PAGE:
The Tribeca Film Festival was on the precipice of allowing discredited doctor Andrew Wakefield to shout, “fire!” in one of its crowded, prestigious theaters. Wakefield is the man who authored the original 1998 article that declared that the MMR vaccine caused autism. The article was retracted by its publisher, British medical journal The Lancet, and caused him to be barred by the General Medical Council from practicing medicine because he was “dishonest,” “misleading,” “inappropriate,” and “callously disregarded the pain and distress young children might suffer and behaved in a way which brought the profession into disrepute.”
All of which, it seemed, makes him qualified to direct a documentary about the same subject. If you look around on the Internet, you can find films or shorts either directed or in some way produced by Wakefield. All have the markings of bottom-dwelling conspiracy theorizing — ham-fisted use of archival footage, fear-mongering and sensationalizing — not unlike what you see on YouTube coming from 9/11 Truthers.
Tribeca had announced last week that Wakefield’s film, Vaxxed: From Cover-Up to Catastrophe would be showing during the festival. But this just in: they changed their minds. From festival cofounder, Robert De Niro:
“My intent in screening this film was to provide an opportunity for conversation around an issue that is deeply personal to me and my family. But after reviewing it over the past few days with the Tribeca Film Festival team and others from the scientific community, we do not believe it contributes to or furthers the discussion I had hoped for. The Festival doesn’t seek to avoid or shy away from controversy. However, we have concerns with certain things in this film that we feel prevent us from presenting it in the Festival program. We have decided to remove it from our schedule.”
There had been many articles written in the past week, since the original announcement, either condemning, denouncing, or raising serious questions about its inclusion. Documentary filmmaker Penny Lane wrote a passionate and well-reasoned screed tearing into the festival, noting “this threatens the credibility of not just the other filmmakers in your doc slate, but the field in general.”
I have some history here. I wrote a story for the New York Times about how film festivals rarely include films from conservatives or outside of the standard, liberal perspective. Contrarian filmmaker Phelim McAleer, who had been denied by Tribeca, probably said it most succinctly. “I hate film festivals,” he said. “There is not one film shown that anyone would disagree with at a Manhattan dinner party.”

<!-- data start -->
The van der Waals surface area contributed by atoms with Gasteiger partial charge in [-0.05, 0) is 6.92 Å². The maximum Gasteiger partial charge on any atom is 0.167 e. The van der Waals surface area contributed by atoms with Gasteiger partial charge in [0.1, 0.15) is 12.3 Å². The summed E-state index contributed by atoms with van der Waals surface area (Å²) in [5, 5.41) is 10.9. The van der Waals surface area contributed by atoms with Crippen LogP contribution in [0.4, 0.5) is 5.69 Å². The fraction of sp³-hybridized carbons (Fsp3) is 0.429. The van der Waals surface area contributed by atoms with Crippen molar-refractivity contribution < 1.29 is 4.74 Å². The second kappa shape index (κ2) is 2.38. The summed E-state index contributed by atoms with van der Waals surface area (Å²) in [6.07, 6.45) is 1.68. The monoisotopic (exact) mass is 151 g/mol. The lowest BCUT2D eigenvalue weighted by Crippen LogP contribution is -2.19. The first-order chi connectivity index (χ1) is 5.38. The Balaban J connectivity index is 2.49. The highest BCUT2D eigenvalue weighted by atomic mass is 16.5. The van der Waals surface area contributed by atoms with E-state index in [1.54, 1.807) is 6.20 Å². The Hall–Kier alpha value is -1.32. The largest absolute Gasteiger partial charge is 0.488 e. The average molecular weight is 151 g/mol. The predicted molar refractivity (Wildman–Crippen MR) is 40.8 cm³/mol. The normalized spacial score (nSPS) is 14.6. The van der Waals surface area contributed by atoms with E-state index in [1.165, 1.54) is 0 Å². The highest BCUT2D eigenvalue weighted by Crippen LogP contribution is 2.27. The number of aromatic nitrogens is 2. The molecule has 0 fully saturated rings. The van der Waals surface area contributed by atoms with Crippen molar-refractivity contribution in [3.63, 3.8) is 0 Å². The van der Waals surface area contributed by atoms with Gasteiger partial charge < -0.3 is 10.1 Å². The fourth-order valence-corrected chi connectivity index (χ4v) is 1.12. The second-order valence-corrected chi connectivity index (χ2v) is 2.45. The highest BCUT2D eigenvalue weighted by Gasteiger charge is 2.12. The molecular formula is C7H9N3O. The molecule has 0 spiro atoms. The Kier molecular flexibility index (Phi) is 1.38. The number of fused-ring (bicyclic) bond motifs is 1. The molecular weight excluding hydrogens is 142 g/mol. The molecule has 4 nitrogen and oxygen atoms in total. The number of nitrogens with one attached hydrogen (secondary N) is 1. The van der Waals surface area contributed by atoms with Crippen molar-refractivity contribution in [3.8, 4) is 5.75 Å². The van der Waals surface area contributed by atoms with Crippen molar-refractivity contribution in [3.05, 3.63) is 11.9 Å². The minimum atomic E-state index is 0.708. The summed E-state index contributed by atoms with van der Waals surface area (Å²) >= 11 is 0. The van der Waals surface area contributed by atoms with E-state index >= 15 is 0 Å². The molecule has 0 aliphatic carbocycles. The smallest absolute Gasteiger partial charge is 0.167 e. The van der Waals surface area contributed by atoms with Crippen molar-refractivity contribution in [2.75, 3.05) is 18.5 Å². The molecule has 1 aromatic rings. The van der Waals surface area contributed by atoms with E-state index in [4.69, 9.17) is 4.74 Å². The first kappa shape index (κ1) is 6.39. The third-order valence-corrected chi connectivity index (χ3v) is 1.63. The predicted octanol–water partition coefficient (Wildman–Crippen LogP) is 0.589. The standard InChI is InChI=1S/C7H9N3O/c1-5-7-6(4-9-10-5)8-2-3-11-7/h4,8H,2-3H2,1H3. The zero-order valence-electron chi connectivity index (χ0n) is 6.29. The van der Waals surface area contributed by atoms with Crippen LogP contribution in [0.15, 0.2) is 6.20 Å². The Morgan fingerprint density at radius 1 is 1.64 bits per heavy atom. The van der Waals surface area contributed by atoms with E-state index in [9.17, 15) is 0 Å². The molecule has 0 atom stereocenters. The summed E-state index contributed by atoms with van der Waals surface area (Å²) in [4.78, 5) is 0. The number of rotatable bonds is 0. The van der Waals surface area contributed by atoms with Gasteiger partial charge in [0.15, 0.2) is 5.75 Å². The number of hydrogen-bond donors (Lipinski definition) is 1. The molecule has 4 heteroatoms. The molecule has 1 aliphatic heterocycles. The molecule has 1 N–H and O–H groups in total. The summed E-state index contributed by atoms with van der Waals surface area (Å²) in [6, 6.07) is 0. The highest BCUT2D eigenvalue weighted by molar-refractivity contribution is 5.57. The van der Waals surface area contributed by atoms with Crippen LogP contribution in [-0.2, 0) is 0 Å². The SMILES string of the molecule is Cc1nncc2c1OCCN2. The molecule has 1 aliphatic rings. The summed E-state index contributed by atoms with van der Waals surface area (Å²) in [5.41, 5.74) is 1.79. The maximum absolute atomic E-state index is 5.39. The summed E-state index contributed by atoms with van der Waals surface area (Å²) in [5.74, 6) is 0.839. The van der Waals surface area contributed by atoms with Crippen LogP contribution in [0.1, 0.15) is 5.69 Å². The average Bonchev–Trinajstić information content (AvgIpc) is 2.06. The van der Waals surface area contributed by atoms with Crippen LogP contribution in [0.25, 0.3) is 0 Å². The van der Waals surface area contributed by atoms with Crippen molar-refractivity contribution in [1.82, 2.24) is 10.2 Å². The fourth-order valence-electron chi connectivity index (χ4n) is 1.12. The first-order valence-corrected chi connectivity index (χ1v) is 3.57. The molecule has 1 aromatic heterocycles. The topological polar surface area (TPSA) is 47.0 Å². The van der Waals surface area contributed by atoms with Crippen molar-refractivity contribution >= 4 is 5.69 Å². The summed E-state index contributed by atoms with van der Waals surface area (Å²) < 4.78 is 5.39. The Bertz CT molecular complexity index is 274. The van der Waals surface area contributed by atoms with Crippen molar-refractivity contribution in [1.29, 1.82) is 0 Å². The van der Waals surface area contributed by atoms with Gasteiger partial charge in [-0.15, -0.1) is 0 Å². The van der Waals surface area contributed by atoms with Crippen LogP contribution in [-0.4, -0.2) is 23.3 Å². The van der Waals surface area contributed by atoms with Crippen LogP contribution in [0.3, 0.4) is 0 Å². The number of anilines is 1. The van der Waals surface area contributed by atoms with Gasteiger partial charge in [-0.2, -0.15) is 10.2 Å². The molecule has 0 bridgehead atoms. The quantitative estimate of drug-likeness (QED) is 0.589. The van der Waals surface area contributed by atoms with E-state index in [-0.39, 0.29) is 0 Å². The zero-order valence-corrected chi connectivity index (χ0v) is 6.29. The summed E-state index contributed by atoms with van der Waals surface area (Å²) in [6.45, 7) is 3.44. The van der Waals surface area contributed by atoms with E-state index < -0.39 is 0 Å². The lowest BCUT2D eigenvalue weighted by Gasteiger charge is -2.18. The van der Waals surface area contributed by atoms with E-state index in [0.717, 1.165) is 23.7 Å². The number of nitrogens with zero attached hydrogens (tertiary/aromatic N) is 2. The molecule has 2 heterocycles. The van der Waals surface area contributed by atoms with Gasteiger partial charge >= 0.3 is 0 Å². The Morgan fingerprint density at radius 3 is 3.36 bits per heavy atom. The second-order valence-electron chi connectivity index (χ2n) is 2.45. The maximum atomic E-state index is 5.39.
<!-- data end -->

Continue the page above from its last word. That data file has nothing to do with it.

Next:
Is that what was happening here? Was Tribeca trying to rile things up? As Sundance’s John Cooper told me in that same story, “We like films that create dialogue.” He also noted, however, that “the credibility of a filmmaker does matter to us.”
Tribeca’s Geoffrey Gilmore told me at the time that “You look for whether the film works,” and you shouldn’t judge based on ideology.
Indeed, in reply to the original Los Angeles Times story about Vaxxed, the festival issued this statement:
“Tribeca, as most film festivals, are about dialogue and discussion. Over the years we have presented many films from opposing sides of an issue. We are a forum, not a judge.”
But that was a convenient evasion. Doesn’t a film festival have to maintain an ethical standard for the films it includes? Would the festival, built from the ashes of World Trade Center, allow a documentary that claims that the CIA was behind the 9/11 attacks?
Before his latest statement, De Niro came out with a statement defending the inclusion of the film:
“Grace [Hightower, his wife] and I have a child with autism and we believe it is critical that all the issues surrounding the causes of autism be openly discussed and examined,” he said. “In the 15 years since the Tribeca Film Festival was founded, I have never asked for a film to be screened or gotten involved in the programming. However, this is very personal to me and my family and I want there to be a discussion, which is why we will be screening Vaxxed. I am not personally endorsing the film, nor am I anti-vaccination; I am only providing the opportunity for a conversation around the issue.”
In the beginning of the 20th century, Oliver Wendell Holmes, Jr. qualified the parameters of free speech by saying one can’t shout, “fire!” in a theater. That evocative instruction isn’t a criminal offense any more — one has to explicitly direct others to commit criminal actions.
Is encouraging people to neglect the health of their children a criminal act? I suppose not, but it sure does seem unethical.
I am greatly relieved that De Niro and Tribeca chose to reverse their decision. It’s the right call.